Two men pleaded guilty today to violently kicking and punching Bryan Stow at Dodger Stadium in 2011, an assault that turned Stow’s family into round-the-clock caretakers for the brain-damaged former paramedic and father of two.
Marvin Norwood and Louie Sanchez’s final court appearance did not bring much consolation, the family said during the proceeding.
“I’d hoped to see one tiny bit of remorse in order to think you both are not that despicable,” said Stow’s sister, Erin Collins. Staring at Norwood and Sanchez, she added, “But I don’t.”
Judge George E. Lomeli lashed out at Sanchez for smirking and blasted the two for showing “no remorse whatsoever.”
He sentenced Norwood to four years for assault and Sanchez to eight years for mayhem, part of a plea deal where prosecutors dropped several other charges and sought less than maximum prison time.
Since Norwood and Sanchez have been in custody for two and a half years, they may serve only a portion of their prison sentences after time is cut for good behavior.
Norwood, who must serve at least half of his sentence, may walk free immediately, said Deputy District Attorney Michele Hanisee. Sanchez, required to serve at least 85% of his sentence, could be released after roughly five years.
Hanisee said the two got off easy.
“Bryan Stow is serving a life sentence in a wheelchair and diapers,” she told reporters.
His ex-wife, Jacqueline Kain, now cares for their children Tyler and Tabitha, both in grade school.
Stow’s family described his ailments to the judge and a courtroom packed with reporters in candid, blunt language.
Collins said the 45-year-old needs help with basic daily needs.
“Bryan can’t go to the bathroom for himself. He can’t shower by himself. He has to wear adult diapers,” she said, blinking back tears. “I hate even having to say that out loud, but it shows the severity of what you did.”
Norwood and Sanchez attacked Stow in the Dodgers Stadium parking lot after the opening day match between the Dodgers and the San Francisco Giants on March 31, 2011.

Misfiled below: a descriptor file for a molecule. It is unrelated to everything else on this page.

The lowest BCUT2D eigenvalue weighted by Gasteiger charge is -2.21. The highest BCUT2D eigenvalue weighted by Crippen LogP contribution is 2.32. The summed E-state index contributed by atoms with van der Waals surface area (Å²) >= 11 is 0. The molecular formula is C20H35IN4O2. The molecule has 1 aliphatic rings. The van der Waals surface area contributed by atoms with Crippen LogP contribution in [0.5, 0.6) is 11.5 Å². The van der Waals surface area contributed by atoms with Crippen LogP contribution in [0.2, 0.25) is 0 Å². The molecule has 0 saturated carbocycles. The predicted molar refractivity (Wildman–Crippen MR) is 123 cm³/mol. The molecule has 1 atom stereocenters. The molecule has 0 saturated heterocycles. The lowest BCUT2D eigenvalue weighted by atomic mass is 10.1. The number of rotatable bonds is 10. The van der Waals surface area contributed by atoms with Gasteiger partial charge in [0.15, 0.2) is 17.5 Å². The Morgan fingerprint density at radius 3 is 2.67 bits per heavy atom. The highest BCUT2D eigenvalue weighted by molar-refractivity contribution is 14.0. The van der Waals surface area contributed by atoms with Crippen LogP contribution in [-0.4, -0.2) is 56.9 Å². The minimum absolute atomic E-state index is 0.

After jeering at Giants fans during the game, Sanchez taunted Stow, who wore a Giants jersey, in the parking lot. His first block smacked Stow onto the asphalt. Soon Norwood joined in to help his friend punch and beat Stow into unconsciousness.
Investigators secretly recorded Norwood and Sanchez discussing the attack while in custody, and prosecutors presented the tape as a key piece of evidence.
“It’s all my fault,” Sanchez said in the tape.
“I’m gonna fry regardless, bro,” Norwood responded.
If Stow were ever to die of his injuries, Norwood and Sanchez could be tried for murder, Hanisee said. As it is, the attackers will be delivered into the hands of the federal government once released from prison to face charges for firearm possession. Each could serve up to ten years if found guilty.
The court will order Norwood and Sanchez to pay restitution to Stow, but Hanisee doesn’t foresee a large sum.
“You can’t get blood from a stone,” she said. Stow contends with millions of dollars of liens against him for medical care, according to Hanisee.
Stow has sued former Dodgers owner Frank McCourt for security negligence at the stadium.
Stow’s family, who live in San Francisco, were not the only people affected by the incident. The attack left baseball fans in Los Angeles and nationwide wondering how such a calamity could happen at a big-city ballpark where families come to relax and enjoy America’s pastime.
Judge Lomeli said the beating had altered the L.A. mindset about safety at public sporting events, calling Norwood and Sanchez “the biggest nightmare” for attendees.
Still, he ended his commentary on a hopeful tone.
“Ninety percent of people who attend these events are decent people,” he said.
Written for “Text” class at the Annenberg School of Journalism, spring 2014.